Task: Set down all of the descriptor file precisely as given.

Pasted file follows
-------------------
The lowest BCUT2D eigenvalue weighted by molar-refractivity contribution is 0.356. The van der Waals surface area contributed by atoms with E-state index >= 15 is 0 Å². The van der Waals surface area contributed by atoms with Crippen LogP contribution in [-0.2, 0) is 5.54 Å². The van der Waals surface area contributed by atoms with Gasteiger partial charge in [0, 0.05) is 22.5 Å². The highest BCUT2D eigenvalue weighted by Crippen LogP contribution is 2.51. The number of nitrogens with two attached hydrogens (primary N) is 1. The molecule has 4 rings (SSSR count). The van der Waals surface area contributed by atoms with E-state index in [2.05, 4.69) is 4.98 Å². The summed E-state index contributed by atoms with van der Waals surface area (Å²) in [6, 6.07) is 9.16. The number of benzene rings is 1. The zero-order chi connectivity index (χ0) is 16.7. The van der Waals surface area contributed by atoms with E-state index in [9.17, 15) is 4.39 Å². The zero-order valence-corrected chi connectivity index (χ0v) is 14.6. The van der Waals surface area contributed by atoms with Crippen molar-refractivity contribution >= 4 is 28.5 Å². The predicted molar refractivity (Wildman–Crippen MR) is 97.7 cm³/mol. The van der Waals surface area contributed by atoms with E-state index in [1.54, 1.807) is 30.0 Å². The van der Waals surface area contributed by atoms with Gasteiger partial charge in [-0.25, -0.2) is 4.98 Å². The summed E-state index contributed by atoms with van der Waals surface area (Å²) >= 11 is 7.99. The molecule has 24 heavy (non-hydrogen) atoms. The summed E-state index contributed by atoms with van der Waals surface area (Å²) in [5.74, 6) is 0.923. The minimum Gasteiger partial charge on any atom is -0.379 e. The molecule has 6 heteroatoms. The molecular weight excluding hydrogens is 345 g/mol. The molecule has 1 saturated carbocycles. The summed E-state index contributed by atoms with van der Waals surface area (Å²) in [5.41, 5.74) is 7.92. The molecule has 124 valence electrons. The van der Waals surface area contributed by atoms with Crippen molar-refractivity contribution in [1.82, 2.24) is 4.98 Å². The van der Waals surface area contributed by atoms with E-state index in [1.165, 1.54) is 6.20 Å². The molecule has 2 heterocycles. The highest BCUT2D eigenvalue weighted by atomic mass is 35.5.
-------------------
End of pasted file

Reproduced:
The lowest BCUT2D eigenvalue weighted by molar-refractivity contribution is 0.356. The van der Waals surface area contributed by atoms with E-state index >= 15 is 0 Å². The van der Waals surface area contributed by atoms with Crippen LogP contribution in [-0.2, 0) is 5.54 Å². The van der Waals surface area contributed by atoms with Gasteiger partial charge in [0, 0.05) is 22.5 Å². The highest BCUT2D eigenvalue weighted by Crippen LogP contribution is 2.51. The number of nitrogens with two attached hydrogens (primary N) is 1. The molecule has 4 rings (SSSR count). The van der Waals surface area contributed by atoms with E-state index in [2.05, 4.69) is 4.98 Å². The summed E-state index contributed by atoms with van der Waals surface area (Å²) in [6, 6.07) is 9.16. The number of benzene rings is 1. The zero-order chi connectivity index (χ0) is 16.7. The van der Waals surface area contributed by atoms with E-state index in [9.17, 15) is 4.39 Å². The zero-order valence-corrected chi connectivity index (χ0v) is 14.6. The van der Waals surface area contributed by atoms with Crippen molar-refractivity contribution >= 4 is 28.5 Å². The predicted molar refractivity (Wildman–Crippen MR) is 97.7 cm³/mol. The van der Waals surface area contributed by atoms with E-state index in [1.54, 1.807) is 30.0 Å². The van der Waals surface area contributed by atoms with Gasteiger partial charge in [-0.25, -0.2) is 4.98 Å². The summed E-state index contributed by atoms with van der Waals surface area (Å²) >= 11 is 7.99. The molecule has 24 heavy (non-hydrogen) atoms. The summed E-state index contributed by atoms with van der Waals surface area (Å²) in [5.74, 6) is 0.923. The minimum Gasteiger partial charge on any atom is -0.379 e. The molecule has 6 heteroatoms. The molecular weight excluding hydrogens is 345 g/mol. The molecule has 1 saturated carbocycles. The summed E-state index contributed by atoms with van der Waals surface area (Å²) in [5.41, 5.74) is 7.92. The molecule has 124 valence electrons. The van der Waals surface area contributed by atoms with Crippen molar-refractivity contribution in [1.82, 2.24) is 4.98 Å². The van der Waals surface area contributed by atoms with E-state index in [1.165, 1.54) is 6.20 Å². The molecule has 2 heterocycles. The highest BCUT2D eigenvalue weighted by atomic mass is 35.5.